It is possible that Worley will have outpitched Kendrick by the end of spring. If so, do the Phillies go with Worley or stick with experience in Kendrick?
There is a different possibility as well. If another bullpen pitcher bombs, like Danys Baez for example, there could be room for both players. This also gives the Phillies additional options in the case that a starting pitcher gets injured. Although, having two long-men in the bullpen seems unlikely as Worley could easily be recalled from the minors if needed.
With only a few weeks left this spring, both pitchers will need to bring their A-games.
Amaro’s Contract Extension
Earlier today, Ruben Amaro Jr. signed a four-year contract extension with the Phillies. Amaro has been with the Phillies organization for a very long time and it appears that will not end anytime soon.
Amaro played for the Phillies from 1992 to 1993 and again from 1996 to 1998. Right after that, he moved to the Phillies front office, serving as Assistant GM until being promoted to GM at the end of the 2008 season. Amaro grew up in Philadelphia and his father, Ruben Amaro Sr., also played for the Phillies for six seasons.
Chase Utley’s Knee
The Phillies have issued a statement that Chase Utley has made “a small improvement” in his rehab after suffering patellar tendinitis, chondromalacia and bone inflammation this spring.
The news is underwhelming.
However, a newspaper cartoonist had another take on the subject:
It seems he feels like Utley is comparable to Humpty Dumpty. Quick, get the Super Glue!
Photo by Jenn Zambri Photography; Cartoon from The Dover Post
Baseball is finally back! After an 8-0 win in an exhibition game against Florida State on Thursday, the Phillies took on the Yankees today in the first official spring training game. Cole Hamels started in the 5-4 victory and went 2 innings allowing an unearned run.
Notably absent from the game were short stop Jimmy Rollins and second baseman Chase Utley. Rollins was said to be a healthy scratch after missing a few days of camp for a Motown event at the White House. The absences were excused.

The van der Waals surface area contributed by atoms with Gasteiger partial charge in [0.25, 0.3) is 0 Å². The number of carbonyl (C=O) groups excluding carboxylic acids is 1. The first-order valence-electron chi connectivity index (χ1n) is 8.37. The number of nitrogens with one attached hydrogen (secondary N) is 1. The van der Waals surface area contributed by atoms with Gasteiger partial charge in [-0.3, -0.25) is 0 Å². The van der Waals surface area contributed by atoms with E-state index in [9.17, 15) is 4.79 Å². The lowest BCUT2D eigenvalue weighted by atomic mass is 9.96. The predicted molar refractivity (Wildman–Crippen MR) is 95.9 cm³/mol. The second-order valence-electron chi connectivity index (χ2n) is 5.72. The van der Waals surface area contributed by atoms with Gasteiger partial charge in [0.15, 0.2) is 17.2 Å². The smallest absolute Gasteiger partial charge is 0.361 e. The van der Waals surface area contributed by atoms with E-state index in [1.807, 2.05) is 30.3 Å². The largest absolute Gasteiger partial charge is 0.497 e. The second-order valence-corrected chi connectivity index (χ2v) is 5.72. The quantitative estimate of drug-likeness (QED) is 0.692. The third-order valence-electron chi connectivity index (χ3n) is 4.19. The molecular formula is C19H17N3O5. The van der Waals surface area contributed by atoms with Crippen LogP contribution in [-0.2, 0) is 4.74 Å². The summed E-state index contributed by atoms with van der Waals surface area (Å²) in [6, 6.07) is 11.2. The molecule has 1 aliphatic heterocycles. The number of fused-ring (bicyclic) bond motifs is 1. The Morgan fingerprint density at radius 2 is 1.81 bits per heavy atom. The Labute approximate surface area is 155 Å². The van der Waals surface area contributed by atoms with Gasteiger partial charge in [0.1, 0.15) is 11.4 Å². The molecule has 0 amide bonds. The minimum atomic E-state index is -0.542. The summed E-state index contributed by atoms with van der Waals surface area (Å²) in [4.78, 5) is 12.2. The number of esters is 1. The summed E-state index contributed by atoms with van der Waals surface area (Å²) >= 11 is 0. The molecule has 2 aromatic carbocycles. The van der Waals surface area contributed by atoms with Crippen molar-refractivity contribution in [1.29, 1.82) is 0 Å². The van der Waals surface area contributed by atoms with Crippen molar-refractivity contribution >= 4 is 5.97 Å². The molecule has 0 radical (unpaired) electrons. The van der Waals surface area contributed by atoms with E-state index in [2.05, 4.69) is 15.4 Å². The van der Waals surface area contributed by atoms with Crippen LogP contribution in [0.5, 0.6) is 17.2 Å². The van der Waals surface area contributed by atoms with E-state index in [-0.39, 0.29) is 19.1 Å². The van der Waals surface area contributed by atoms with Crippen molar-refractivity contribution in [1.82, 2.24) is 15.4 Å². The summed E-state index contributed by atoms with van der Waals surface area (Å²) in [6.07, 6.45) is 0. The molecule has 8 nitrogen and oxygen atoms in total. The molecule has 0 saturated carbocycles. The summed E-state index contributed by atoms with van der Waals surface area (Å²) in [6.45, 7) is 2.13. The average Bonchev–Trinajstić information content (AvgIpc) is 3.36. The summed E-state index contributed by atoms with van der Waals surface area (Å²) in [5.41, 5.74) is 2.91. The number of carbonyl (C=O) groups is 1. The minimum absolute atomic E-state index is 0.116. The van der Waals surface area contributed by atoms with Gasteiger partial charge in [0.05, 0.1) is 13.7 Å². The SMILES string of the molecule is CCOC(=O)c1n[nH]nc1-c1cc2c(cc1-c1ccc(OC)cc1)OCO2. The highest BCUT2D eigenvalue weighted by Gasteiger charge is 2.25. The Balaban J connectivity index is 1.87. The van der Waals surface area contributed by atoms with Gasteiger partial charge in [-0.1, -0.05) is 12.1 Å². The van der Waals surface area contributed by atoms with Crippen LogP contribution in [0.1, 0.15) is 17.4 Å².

The Motown Tribute was held for President Obama in celebration of Black History Month lead by musicians Stevie Wonder and Smokey Robinson. And while that sounds like lots of fun, it also does not appear that Rollins was required to be there for any reason.
J-Roll is in the music business and has his own label, but his job right now is baseball. Leaving his team for two days to schmooze with famous musicians seems irresponsible. Outside interests should be left for the off-season. Of course, that is just my humble opinion.
As for Utley, rumors have been flying about his physical condition. Mentions of “soreness” in his knees and legs are raising eyebrows. Utley missed both the exhibition game and the first official game this week after “intense workouts” during the first week of camp. He may not play tomorrow either.
Utley has been developing a pattern of injuries over the past several years which are becoming alarming. Rumors of a hip injury followed him throughout the second half of 2008. After winning the World Series, he did finally undergo surgery.
His health was questioned after that for much of the 2009 season, although he did not miss signifigant time. In 2010, Utley sprained his thumb and was put on the DL in June. The injury was more serious than initially disclosed and Utley had to undergo surgery on the thumb. He missed 47 games that year.
Not only have the injuries become a pattern, but so has disguising them. A war of words ensued in 2008 when then GM Pat Gillick slipped and told a reporter that Utley was experiencing hip problems. Utley vehemently denied the statement, yet in the offseason, it became apparent that Gillick was telling the truth as Utley had hip surgery.
The thumb injury was underplayed as well in 2010. Now, when rumors of Utley’s health arise, most are inclined to think there is truth to the rumor. Then when Utley drops coy comments to reporters like, “If there’s cause for concern you’ll be the first to know,” it leads people to wonder if they should be worried.
Utley is not a big guy. His weight has been generously listed as 190 pounds on his MLB bio page. His smaller than average baseball player frame has led to questions about his endurance for years. When the previous injuries and previous denials about injuries are all mixed in, it is a recipe for trouble.
The current issue may just be a simple matter of Utley being over-zealous and working himself too hard in camp. But until he gets into a regular spring routine, the questions will linger.
In Other News
– It appears that the Phillies have lost out on relief pitcher Chad Durbin. Offered a minor league deal, Durbin decided instead to sign with the Cleveland Indians on a one-year contract. Durbin is a great guy and he will be missed. I wish him all the best!
– Another relief pitcher, Danys Baez, was a huge disappointment last year. But after signing a two-year deal, the Phillies are stuck with him and hope he can rebound. However, in a B-game today, Baez allowed five hits, five runs and one walk in just two-thirds of an inning. Not good. Even sadder, the $2.75 million he will be paid this year could have been put to better use, like signing Durbin.
The Phillies next spring action is tomorrow and they will again face the Yankees, this time at home in Clearwater. Game time is 1:00pm.
Photo by Jenn Zambri Photography